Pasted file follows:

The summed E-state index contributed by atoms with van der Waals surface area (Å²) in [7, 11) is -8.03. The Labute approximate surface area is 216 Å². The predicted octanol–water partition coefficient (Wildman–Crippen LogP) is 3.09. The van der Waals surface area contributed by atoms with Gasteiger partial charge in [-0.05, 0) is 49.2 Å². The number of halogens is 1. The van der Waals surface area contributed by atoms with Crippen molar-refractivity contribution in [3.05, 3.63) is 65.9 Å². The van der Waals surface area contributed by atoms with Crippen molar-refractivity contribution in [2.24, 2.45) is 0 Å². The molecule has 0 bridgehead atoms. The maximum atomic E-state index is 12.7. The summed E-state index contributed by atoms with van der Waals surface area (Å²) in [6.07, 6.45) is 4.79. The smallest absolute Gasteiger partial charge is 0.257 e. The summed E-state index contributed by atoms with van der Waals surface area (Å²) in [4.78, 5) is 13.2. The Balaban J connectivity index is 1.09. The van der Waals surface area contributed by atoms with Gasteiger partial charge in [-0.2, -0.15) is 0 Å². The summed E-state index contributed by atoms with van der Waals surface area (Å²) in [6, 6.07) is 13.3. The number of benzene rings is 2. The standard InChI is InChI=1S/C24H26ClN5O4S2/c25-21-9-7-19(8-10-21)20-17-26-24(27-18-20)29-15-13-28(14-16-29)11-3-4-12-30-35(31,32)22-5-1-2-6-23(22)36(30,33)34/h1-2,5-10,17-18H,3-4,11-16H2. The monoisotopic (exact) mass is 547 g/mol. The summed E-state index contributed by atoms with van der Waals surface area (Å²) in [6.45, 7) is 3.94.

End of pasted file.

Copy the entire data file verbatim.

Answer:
The summed E-state index contributed by atoms with van der Waals surface area (Å²) in [7, 11) is -8.03. The Labute approximate surface area is 216 Å². The predicted octanol–water partition coefficient (Wildman–Crippen LogP) is 3.09. The van der Waals surface area contributed by atoms with Gasteiger partial charge in [-0.05, 0) is 49.2 Å². The number of halogens is 1. The van der Waals surface area contributed by atoms with Crippen molar-refractivity contribution in [3.05, 3.63) is 65.9 Å². The van der Waals surface area contributed by atoms with Crippen molar-refractivity contribution in [2.24, 2.45) is 0 Å². The molecule has 0 bridgehead atoms. The maximum atomic E-state index is 12.7. The summed E-state index contributed by atoms with van der Waals surface area (Å²) in [6.07, 6.45) is 4.79. The smallest absolute Gasteiger partial charge is 0.257 e. The summed E-state index contributed by atoms with van der Waals surface area (Å²) in [4.78, 5) is 13.2. The Balaban J connectivity index is 1.09. The van der Waals surface area contributed by atoms with Gasteiger partial charge in [-0.2, -0.15) is 0 Å². The summed E-state index contributed by atoms with van der Waals surface area (Å²) in [6, 6.07) is 13.3. The number of benzene rings is 2. The standard InChI is InChI=1S/C24H26ClN5O4S2/c25-21-9-7-19(8-10-21)20-17-26-24(27-18-20)29-15-13-28(14-16-29)11-3-4-12-30-35(31,32)22-5-1-2-6-23(22)36(30,33)34/h1-2,5-10,17-18H,3-4,11-16H2. The monoisotopic (exact) mass is 547 g/mol. The summed E-state index contributed by atoms with van der Waals surface area (Å²) in [6.45, 7) is 3.94.